While not “beads” in the decorative sense, spacer beads are functional components used to separate and frame more prominent beads in jewelry designs. They help in achieving a balanced look.
Clasps and Closures
Clasps and closures are mechanisms used to open and close jewelry pieces like necklaces and bracelets. There are various types, including lobster claw, toggle, magnetic, and hook-eye clasps, each offering different aesthetics and functionalities.
Headpins and Eyepins
Headpins are metal wires with a flat or decorative end, while eyepins have a loop at one end. They’re used for making bead dangles or linking beads together.
Jump Rings and Split Rings
Jump rings are circular metal rings with a split, allowing them to open and close. Split rings resemble tiny key rings. Both are used for attaching components together, such as adding a charm to a bracelet.
|Beading Supply||Description||Primary Material||Main Use||Unique Feature/Property|
|Beading Needles||Thin, elongated needles designed to fit most bead holes.||Metal (often steel)||Stringing, bead weaving, embroidery||Sizes vary; smaller numbers indicate thicker needles.|
|Beading Thread||Strong thread designed for beadwork.||Synthetic fibers||Bead weaving, stringing beads||Resistant to fraying; various strengths and thicknesses available.|
|Beading Wire||Woven stainless steel wires coated with nylon.||Stainless steel, nylon||Stringing beads, especially heavier ones||Flexible yet strong.|
|Crimp Beads||Small beads or tubes made of metal.||Metal||Securing ends of beading wire||Flattened with crimping pliers to secure.|
|Bead Caps||Decorative elements that fit on bead ends.||Metal, plastic||Enhancing bead appearance||Adds an elegant finish, especially to larger/focal beads.|
|Bead Stoppers||Spring-like tools that grip the end of beading wire/thread.||Metal||Pausing work without beads sliding off||Temporarily holds beads in place.|
|Spacer Beads||Functional components used between decorative beads.||Metal, glass, plastic||Achieving a balanced jewelry design||Not decorative but frames more prominent beads.|
|Clasps and Closures||Mechanisms for opening and closing jewelry pieces.||Metal||Fastening jewelry pieces||Various types offer different aesthetics/functionality (e.g., lobster, toggle).|
|Headpins and Eyepins||Metal wires with a flat/decorative end (headpin) or loop (eyepin).||Metal||Making bead dangles, linking beads||Headpins have a flat end; eyepins have a loop.|
|Jump Rings and Split Rings||Circular metal rings. Jump rings have a split, while split rings resemble key rings.||Metal||Attaching components together||Jump rings open/close; split rings spiral multiple times for added security.|
Beading Tools for Business
A successful beading business needs the right tools and equipment to make high-quality necklaces and other jewelry. Beyond the basics, here are some additional tools to consider:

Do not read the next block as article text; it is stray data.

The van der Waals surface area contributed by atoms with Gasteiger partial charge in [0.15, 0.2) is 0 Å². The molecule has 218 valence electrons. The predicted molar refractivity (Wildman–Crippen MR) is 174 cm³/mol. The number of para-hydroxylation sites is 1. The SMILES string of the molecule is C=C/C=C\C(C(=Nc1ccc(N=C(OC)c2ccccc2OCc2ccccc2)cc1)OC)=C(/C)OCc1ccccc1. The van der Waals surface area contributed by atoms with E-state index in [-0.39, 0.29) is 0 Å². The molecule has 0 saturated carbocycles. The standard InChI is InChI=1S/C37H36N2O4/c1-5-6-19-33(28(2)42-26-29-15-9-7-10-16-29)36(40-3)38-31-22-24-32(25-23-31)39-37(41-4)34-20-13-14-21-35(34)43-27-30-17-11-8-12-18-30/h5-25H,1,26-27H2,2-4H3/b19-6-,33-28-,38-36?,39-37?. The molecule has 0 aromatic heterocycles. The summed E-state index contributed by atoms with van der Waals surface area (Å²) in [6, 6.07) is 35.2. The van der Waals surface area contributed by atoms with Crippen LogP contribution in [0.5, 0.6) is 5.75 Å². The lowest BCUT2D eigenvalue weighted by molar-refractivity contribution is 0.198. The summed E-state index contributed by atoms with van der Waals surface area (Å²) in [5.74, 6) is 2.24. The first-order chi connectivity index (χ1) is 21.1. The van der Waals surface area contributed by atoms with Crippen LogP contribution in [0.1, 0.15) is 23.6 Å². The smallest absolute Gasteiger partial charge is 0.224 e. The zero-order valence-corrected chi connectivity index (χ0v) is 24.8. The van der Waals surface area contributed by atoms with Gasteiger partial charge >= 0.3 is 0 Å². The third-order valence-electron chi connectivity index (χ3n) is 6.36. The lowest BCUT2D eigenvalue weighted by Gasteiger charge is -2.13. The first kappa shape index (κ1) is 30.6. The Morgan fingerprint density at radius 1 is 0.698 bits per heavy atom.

Crimping pliers are specifically designed to work with crimp beads. They have two notches: one to crimp (flatten) the bead and another to shape it, ensuring a neat finish.
Bead mats are soft, usually velvet-like surfaces that prevent beads from rolling around while you work. They offer a safe and organized workspace, ensuring that even the tiniest beads don’t escape.
These are trays with grooves and compartments designed to help you plan out jewelry designs, especially necklaces or bracelets. Bead boards allow you to measure, arrange, and adjust bead placements before stringing.
Wire cutters are essential for cutting beading wire, headpins, and eyepins. They ensure clean cuts, which are crucial for professional-looking jewelry finishes.
These are small, sharp scissors used for cutting beading thread or other fine materials. Precision is crucial in beading, making these an essential tool.
A beading loom is a tool used for bead weaving, allowing artists to create intricate patterns and designs by weaving beads together using thread.
These are tools designed to enlarge, smooth, or otherwise modify the holes in beads. Bead reamers are especially useful when a bead’s hole is too small for a thread or wire.
A thread burner is an alternative to scissors for cutting beading thread. It heats up and melts the thread, preventing frayed ends and making for a cleaner finish.
A knotting tool is used to create knots between beads or pearls, resulting in a finished jewelry piece that drapes nicely and keeps beads from sliding around.
A bead spinner is a device that helps to string beads quickly and easily onto thread or wire, making it a great time-saver for large or complex pieces.
|Beading Tool||Description||Primary Material||Main Use||Unique Feature/Property|
|Crimping Pliers||Specifically designed to work with crimp beads with two notches.||Metal||Crimping and shaping crimp beads||Two notches for both crimping and shaping beads.|